Posts Tagged ‘Private Schools’

Why should the state bail out failing private schools?

More than a hundred private schools are predicted to make the move in the state sector in the next decade according to former schools minister Lord Adonis. Should we be delighted, or dismayed? Most people would probably think any reduction in the number of “fee charging” schools in our highly stratified education system is a […]

Out and About Fri 18 Oct

Private gain, public pain

This weekend I will be speaking at the Battle of Ideas in a session called Public Education; private harm? I re-named my speech “Private gain, public pain” An outline of my contribution ( improvised on the day) is below: Private gain, public pain  Quite clear that fee charging schools are very good for some people.At Eton for […]

Private schools see themselves as businesses. Lets treat them that way.

Every so often I check in on one of the longest running sagas in the education world – that of the charitable status of fee-charging schools. It is an epic tale going back 800 years to the foundation of charity schools like Eton and Winchester. The intricate web of endowments enjoyed by some of these […]

Education Fri 13 Jan

Ed Miliband ought to re-start the debate about charitable status for private schools

Which school sector has most reason to feel quietly satisfied as we start 2012? Free schools benefitting from a high profile and capital investment at a time of cuts? Early converter academies with their artificially pumped up budgets? The good fortune of both must surely be trumped by that of the private sector. No mainstream […]

Education Wed 11 May

Private schools should do more than just exist to earn their charitable status

First published in Guardian Education Recent rows about social mobility, interns and Nick Clegg’s work experience have been heated and flushed out some important, if intractable, issues. Odd therefore that an imminent court case about the meaning of charitable status for private schools, an equally significant issue for future social mobility, has attracted so little […]

Education Thu 28 Apr

Review into school building suggests buildings not ‘transformational’. So why do they care so much about them at Eton?

It has been fascinating to see, in the comments following the publication of the James Review into school capital funding, how many people believe that school buildings can’t have a transformational effect on children or impact on educational attainment. I wonder why it is then that the parents at schools like Eton, alma mater of […]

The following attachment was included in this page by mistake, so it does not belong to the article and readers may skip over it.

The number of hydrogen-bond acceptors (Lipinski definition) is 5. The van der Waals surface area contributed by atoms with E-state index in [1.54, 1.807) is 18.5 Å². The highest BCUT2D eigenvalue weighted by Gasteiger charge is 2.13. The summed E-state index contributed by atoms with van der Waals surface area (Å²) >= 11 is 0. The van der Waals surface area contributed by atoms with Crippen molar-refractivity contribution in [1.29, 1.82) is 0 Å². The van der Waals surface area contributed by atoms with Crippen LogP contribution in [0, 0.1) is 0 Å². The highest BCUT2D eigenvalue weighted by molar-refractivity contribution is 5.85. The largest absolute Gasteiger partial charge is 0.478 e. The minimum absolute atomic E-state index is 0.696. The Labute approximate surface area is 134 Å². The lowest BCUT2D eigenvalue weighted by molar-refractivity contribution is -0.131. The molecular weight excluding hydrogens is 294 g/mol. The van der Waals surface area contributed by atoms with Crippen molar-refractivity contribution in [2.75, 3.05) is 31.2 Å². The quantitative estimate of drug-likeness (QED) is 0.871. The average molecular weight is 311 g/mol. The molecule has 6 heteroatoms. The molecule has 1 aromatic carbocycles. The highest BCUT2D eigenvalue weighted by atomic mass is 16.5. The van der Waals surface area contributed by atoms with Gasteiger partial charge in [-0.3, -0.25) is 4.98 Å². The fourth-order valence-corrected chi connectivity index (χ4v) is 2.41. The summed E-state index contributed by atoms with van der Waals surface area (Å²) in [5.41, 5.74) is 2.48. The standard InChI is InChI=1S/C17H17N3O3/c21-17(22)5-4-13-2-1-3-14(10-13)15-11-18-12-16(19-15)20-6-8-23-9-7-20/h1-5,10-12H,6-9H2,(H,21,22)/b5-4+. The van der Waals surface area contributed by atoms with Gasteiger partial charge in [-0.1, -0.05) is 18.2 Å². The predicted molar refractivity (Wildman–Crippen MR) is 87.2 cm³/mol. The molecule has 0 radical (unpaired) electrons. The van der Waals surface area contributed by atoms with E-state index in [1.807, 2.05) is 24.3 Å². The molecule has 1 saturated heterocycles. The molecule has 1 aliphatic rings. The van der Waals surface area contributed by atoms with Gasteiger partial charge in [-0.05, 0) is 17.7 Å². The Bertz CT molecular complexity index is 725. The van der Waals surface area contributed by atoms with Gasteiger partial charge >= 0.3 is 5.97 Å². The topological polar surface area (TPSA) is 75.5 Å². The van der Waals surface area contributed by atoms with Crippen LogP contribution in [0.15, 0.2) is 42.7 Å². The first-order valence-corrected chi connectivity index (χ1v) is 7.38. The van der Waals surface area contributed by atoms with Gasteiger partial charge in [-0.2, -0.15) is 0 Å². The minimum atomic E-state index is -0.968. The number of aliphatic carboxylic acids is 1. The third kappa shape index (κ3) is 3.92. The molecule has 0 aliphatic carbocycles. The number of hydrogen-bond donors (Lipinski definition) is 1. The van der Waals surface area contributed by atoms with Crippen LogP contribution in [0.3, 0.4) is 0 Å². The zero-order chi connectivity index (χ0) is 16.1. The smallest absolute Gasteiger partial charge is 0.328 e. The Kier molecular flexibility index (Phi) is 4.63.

Education Mon 27 Sep

Private school bursaries are not a public benefit

So private schools are planning to lure state-educated pupils into their sixth forms with the promise of partial bursaries to study certain subjects. Ever since the 2006 Charities Act, the private sector has been under pressure to prove it provides ‘public benefit’ and this must be the latest wheeze. The 2006 Act led to the […]

Education Mon 16 Aug

Watch out for private school spin and dodgy statistics

The private school spin machine is cranking itself up, in readiness for its usual post GCSE and A level orgy of self congratulation. Consider the story on the front page of this week’s Observer, which claimed that privately educated pupils were expected to get’ three times as many of the new A* grades at A […]

Education Thu 10 Jun

Charitable status – a suitable case for the cuts consultation

I am grateful to my other half for his robust blog pointing out that George Osborne ( St Pauls) and David Cameron (Eton) could start their cuts programme by getting rid of charitable status for fee-paying schools. Whenever anyone raises this question, the usual reaction is that it isn’t worth very much money (around £100 […]

Education Wed 24 Mar

Some private school myths

Private school heads have been on the rampage this month. First out of the trap was Andrew Grant, head master of St Albans School and chair of the Headmasters’ and Headmistresses  Conference, moaning about the fact that his parents were made to feel guilty about paying school fees (£12690 per annum at his school). ‘It […]